• Clearly, any catastrophic event in Kaziranga (such as disease, civil disorder, poaching, habitat loss, etc) would have a devastating impact on the status of this species.


IUCN Status

  • The species has been included in the caetegory of vulnerable species under IUCN red list.
  • The species has been included on CITES Appendix I since 1975.
  • The Indian and Nepalese governments have taken major steps towards Indian Rhinoceros conservation, especially with the help of the World Wide Fund for Nature (WWF) and other non-governmental organizations.
  • Indian Rhino populations occur almost exclusively within and around protected areas.
  • In India, the species occurs in Kaziranga National Park (World Heritage Site), Manas National Park (World Heritage Site in danger), Dudhwa National Park (re-introduced population), Karteniaghat Wildlife Sanctuary, Orang National Park, Pabitora Wildlife Sanctuary, Jaldapara Wildlife Sanctuary, and Gorumara National Park.
  • With the support of the IUCN SSC Asian Rhino Specialist Group, an Indian Rhino Vision 2020 has been developed.


Way forward

  • Translocating rhinos to bolster struggling populations.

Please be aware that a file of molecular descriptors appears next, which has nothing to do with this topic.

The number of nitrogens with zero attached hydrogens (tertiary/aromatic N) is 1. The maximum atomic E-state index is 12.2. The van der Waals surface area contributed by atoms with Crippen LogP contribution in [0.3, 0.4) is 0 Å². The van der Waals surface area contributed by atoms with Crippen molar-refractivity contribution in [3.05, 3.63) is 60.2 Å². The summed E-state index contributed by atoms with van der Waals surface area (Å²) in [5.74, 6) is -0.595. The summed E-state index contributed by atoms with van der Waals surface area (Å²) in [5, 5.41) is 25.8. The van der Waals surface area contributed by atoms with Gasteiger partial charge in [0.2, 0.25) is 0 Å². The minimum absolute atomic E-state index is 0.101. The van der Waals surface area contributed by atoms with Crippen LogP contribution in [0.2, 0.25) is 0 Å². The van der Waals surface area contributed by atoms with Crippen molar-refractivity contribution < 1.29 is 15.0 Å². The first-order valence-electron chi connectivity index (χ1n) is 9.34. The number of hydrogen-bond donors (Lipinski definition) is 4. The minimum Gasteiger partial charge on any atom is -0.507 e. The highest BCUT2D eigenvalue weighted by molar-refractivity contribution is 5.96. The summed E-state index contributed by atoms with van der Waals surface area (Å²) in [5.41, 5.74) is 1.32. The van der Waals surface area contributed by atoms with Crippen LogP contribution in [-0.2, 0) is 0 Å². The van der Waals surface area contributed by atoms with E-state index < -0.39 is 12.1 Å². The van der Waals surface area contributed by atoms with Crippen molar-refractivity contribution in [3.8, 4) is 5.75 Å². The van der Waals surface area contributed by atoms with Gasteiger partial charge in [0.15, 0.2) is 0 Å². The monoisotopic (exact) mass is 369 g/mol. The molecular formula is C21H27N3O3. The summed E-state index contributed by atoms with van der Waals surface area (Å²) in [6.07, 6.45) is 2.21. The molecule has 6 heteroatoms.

• Start new populations;
  • Improve security around rhino populations and reduce poaching;
  • Assesse habitat status and management needs;
  • Expand available habitat through active management;
  • Improving protected area infrastructure;
  • Train staff in specific rhino conservation techniques;
  • Reducing human-wildlife conflicts and involve local people in rhino conservation;
  • Implement education and awareness programmes.
  • Overall, there is a need for further reintroductions, thereby reducing the concentration of over 70% of the individuals in one large population.
Section : Environment & Ecology

About CBD and other related agreements

About CBD and other related agreements

  • At the 1992 Earth Summit in Rio de Janeiro, world leaders agreed on a comprehensive strategy for sustainable development- meeting our needs while ensuring that we leave a healthy and viable world for future generations.
  • One of the key agreements adopted at Rio was the Convention on Biological Diversity.